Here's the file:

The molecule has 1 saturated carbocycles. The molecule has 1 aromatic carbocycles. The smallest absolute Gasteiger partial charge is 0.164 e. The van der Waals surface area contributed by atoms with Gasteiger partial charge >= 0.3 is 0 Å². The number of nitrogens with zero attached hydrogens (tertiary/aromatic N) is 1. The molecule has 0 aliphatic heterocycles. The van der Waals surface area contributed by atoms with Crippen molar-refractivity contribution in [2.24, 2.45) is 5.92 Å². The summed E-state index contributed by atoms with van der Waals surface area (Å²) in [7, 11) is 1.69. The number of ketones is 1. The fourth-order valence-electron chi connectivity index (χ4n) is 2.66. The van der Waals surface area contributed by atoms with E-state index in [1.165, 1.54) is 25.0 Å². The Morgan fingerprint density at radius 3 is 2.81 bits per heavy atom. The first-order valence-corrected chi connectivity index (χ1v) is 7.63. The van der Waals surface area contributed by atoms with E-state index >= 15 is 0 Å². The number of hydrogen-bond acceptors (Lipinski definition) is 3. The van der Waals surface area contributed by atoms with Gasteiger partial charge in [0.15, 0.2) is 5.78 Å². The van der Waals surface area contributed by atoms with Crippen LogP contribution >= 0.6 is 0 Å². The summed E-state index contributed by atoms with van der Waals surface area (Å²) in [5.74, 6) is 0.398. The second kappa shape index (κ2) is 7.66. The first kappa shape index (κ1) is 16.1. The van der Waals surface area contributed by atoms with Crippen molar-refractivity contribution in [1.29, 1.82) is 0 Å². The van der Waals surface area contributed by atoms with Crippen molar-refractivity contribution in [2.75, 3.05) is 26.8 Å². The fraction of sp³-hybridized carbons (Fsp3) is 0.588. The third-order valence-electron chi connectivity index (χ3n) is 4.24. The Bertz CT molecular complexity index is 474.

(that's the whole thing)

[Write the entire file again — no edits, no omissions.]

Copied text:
The molecule has 1 saturated carbocycles. The molecule has 1 aromatic carbocycles. The smallest absolute Gasteiger partial charge is 0.164 e. The van der Waals surface area contributed by atoms with Gasteiger partial charge >= 0.3 is 0 Å². The number of nitrogens with zero attached hydrogens (tertiary/aromatic N) is 1. The molecule has 0 aliphatic heterocycles. The van der Waals surface area contributed by atoms with Crippen molar-refractivity contribution in [2.24, 2.45) is 5.92 Å². The summed E-state index contributed by atoms with van der Waals surface area (Å²) in [7, 11) is 1.69. The number of ketones is 1. The fourth-order valence-electron chi connectivity index (χ4n) is 2.66. The van der Waals surface area contributed by atoms with E-state index in [1.165, 1.54) is 25.0 Å². The Morgan fingerprint density at radius 3 is 2.81 bits per heavy atom. The first-order valence-corrected chi connectivity index (χ1v) is 7.63. The van der Waals surface area contributed by atoms with E-state index >= 15 is 0 Å². The number of hydrogen-bond acceptors (Lipinski definition) is 3. The van der Waals surface area contributed by atoms with Gasteiger partial charge in [0.15, 0.2) is 5.78 Å². The van der Waals surface area contributed by atoms with Crippen LogP contribution >= 0.6 is 0 Å². The summed E-state index contributed by atoms with van der Waals surface area (Å²) in [5.74, 6) is 0.398. The second kappa shape index (κ2) is 7.66. The first kappa shape index (κ1) is 16.1. The van der Waals surface area contributed by atoms with Crippen molar-refractivity contribution in [1.29, 1.82) is 0 Å². The van der Waals surface area contributed by atoms with Crippen molar-refractivity contribution in [2.75, 3.05) is 26.8 Å². The fraction of sp³-hybridized carbons (Fsp3) is 0.588. The third-order valence-electron chi connectivity index (χ3n) is 4.24. The Bertz CT molecular complexity index is 474.